Luxury Goods Travel To New Places

As college students with typically low budgets, many of us would not put a luxury handbag or a gold watch on our list of goods to buy. Yet in emerging countries where our college budgets would allow us to live a daily life quite comfortably in comparison to many residents, more residents have been known to indulge quite often in luxury goods. A trend has been common among emerging markets where luxury brands like Hermes, Louis Vuitton and Rolex have consistent successful sales numbers. So what is the reason that countries like Mexico, India and China have high luxury goods revenue?

Luxury retailers benefit from low duties, yet they cannot expect them to stay low.

A main reason is high economic growth over the past two decades. The rich are becoming richer and there is a growing upper-middle class as well. A higher disposable income for many consumers has driven them to indulge in luxuries. The Economist estimated that the number of luxury good consumers has tripled over the past two decades to a total of 330 million. According to Euromonitor, China is the fifth largest luxury goods market with luxury sales of 16.3 billion euros in 2014. Young adults under the age of 30 have been an important market for luxury stores as there has been a recent crackdown on gift giving between business officials by the Chinese government. Likewise, an aging Chinese population has threatened luxury retailers and they must court new young consumers. Luxury sales fell about 1 percent in China last year. This is not the case for other emerging markets however.

As for Latin America, about half of luxury sales in the region stem from Mexico. There is reason to believe that a sizeable portion of the sales come from tourists to the country. Import duties are very low in Mexico, allowing for “more affordable” luxury goods. The retailers have taken note to this trend and have surpassed selling through high end department stores and started opening individual stores in large cities throughout Mexico. Tourists coming from other countries in the Americas are drawn to the shopping as the prices undercut those back home.

Luxury retailers benefit from these low duties, yet they cannot expect them to stay low. Indonesia, Brazil and Argentina have all increased luxury taxes in recent years as a way to balance the export and import accounts. Emerging markets eventually reach a point where their growth will rely more on consumption of domestic goods. Raising import taxes on luxuries can help promote domestic goods. Additionally, emerging markets will begin to rely on themselves to satisfy that luxurious side. Brazil as an example boasts a land filled with many precious metals and jewels, along with a culture that can undoubtedly turn Brazil into a major fashion headquarters. In the future, emerging markets can become a main source of luxury goods.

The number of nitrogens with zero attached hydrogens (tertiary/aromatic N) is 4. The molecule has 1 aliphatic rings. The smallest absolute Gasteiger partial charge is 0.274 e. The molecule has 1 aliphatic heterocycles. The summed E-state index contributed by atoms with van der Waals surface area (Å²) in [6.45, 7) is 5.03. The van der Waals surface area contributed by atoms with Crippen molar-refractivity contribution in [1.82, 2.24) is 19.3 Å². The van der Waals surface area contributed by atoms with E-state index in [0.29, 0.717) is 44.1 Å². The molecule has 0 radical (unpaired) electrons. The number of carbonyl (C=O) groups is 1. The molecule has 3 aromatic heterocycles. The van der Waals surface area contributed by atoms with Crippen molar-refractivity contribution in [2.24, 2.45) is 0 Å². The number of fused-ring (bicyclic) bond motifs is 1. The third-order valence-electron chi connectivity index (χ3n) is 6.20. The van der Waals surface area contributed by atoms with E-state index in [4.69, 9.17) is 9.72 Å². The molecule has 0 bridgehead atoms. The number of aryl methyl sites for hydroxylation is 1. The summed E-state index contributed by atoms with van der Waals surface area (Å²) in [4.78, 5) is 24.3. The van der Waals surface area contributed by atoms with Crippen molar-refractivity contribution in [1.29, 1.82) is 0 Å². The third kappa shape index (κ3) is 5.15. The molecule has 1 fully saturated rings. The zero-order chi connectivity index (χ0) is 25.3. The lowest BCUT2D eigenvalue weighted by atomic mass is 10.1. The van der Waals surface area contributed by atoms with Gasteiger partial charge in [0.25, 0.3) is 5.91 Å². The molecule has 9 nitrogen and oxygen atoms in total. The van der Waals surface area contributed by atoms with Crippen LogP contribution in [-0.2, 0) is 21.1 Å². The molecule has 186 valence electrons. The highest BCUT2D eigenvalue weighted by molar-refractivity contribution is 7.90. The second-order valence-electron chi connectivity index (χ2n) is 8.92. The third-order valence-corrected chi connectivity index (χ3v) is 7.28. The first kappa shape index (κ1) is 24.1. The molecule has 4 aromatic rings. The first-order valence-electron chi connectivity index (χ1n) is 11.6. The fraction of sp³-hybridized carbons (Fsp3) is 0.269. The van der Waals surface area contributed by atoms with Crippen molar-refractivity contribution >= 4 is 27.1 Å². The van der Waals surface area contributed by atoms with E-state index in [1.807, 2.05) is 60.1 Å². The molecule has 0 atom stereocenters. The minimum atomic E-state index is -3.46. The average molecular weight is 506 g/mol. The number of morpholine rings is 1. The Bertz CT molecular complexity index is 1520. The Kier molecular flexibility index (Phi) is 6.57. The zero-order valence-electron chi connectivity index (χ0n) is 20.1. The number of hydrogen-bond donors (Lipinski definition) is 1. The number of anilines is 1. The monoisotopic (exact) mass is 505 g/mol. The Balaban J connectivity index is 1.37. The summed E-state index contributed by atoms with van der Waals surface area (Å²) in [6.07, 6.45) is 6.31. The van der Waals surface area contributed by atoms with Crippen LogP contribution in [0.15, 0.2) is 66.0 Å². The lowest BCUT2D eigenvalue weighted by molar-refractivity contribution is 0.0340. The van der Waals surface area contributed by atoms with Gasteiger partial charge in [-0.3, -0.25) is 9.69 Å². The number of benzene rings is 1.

Emerging market consumers exhibit a symptom called “Release Phenomena”

Emerging markets which lack the infrastructure to offer retailers, such as Nigeria of Ghana, do not allow that to stop them from indulging in designer goods. The wealthy have taken it upon themselves to open stores that offer items like Swiss watches and Mont Blanc pens in the few malls the countries have. Another option is to travel to the exact sources of these goods. The Economist has reported that Africans outspent Americans at European luxury stores like Harrods in London.

So what encourages spending on luxury besides the price benefits and growing wealth of consumers? Essec Business School Professor Ashok Som says that emerging market consumers exhibit a symptom called “Release Phenomena”. This is where a long term restriction, in this case a lack of money, is removed and results in the urge to live exuberantly and experience the finer things in life such as luxury goods. Professor Som relates marketing and logo strategy to the phenomena because consumers learn to relate lavish items with the large logo on them.

High-end retailers can thank emerging markets for keeping them above water in recent years. Since the recession, European and American consumption of luxury goods have shrunk and there is not much pointing to a return to past decades profits in the near future. This applies to all types of goods and services other than luxuries. Emerging markets have an important role in the success of developed economies, making them something to not be overlooked. Developed countries can expect to share their current market shares with emerging countries in the near future.